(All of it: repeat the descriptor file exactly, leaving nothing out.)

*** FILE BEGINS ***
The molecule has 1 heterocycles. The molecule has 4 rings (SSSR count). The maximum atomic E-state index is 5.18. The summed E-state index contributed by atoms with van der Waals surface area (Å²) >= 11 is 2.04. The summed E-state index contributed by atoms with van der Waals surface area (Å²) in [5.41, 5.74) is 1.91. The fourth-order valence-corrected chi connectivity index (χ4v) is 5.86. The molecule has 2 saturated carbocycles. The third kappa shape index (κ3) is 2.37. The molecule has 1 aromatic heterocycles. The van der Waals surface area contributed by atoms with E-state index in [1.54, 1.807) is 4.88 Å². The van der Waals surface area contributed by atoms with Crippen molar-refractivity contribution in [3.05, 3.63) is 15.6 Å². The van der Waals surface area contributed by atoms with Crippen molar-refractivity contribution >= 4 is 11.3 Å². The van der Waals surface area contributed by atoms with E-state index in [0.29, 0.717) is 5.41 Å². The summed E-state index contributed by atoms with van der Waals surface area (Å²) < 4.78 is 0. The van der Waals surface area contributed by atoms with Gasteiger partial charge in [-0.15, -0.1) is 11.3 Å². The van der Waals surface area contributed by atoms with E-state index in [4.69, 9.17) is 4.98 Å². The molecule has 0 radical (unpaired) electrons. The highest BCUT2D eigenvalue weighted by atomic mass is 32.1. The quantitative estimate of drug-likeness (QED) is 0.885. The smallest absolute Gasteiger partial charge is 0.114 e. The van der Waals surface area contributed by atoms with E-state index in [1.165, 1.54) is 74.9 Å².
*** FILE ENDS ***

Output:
The molecule has 1 heterocycles. The molecule has 4 rings (SSSR count). The maximum atomic E-state index is 5.18. The summed E-state index contributed by atoms with van der Waals surface area (Å²) >= 11 is 2.04. The summed E-state index contributed by atoms with van der Waals surface area (Å²) in [5.41, 5.74) is 1.91. The fourth-order valence-corrected chi connectivity index (χ4v) is 5.86. The molecule has 2 saturated carbocycles. The third kappa shape index (κ3) is 2.37. The molecule has 1 aromatic heterocycles. The van der Waals surface area contributed by atoms with E-state index in [1.54, 1.807) is 4.88 Å². The van der Waals surface area contributed by atoms with Crippen molar-refractivity contribution in [3.05, 3.63) is 15.6 Å². The van der Waals surface area contributed by atoms with Crippen molar-refractivity contribution >= 4 is 11.3 Å². The van der Waals surface area contributed by atoms with E-state index in [0.29, 0.717) is 5.41 Å². The summed E-state index contributed by atoms with van der Waals surface area (Å²) < 4.78 is 0. The van der Waals surface area contributed by atoms with Gasteiger partial charge in [-0.15, -0.1) is 11.3 Å². The van der Waals surface area contributed by atoms with E-state index in [4.69, 9.17) is 4.98 Å². The molecule has 0 radical (unpaired) electrons. The highest BCUT2D eigenvalue weighted by atomic mass is 32.1. The quantitative estimate of drug-likeness (QED) is 0.885. The smallest absolute Gasteiger partial charge is 0.114 e. The van der Waals surface area contributed by atoms with E-state index in [1.165, 1.54) is 74.9 Å².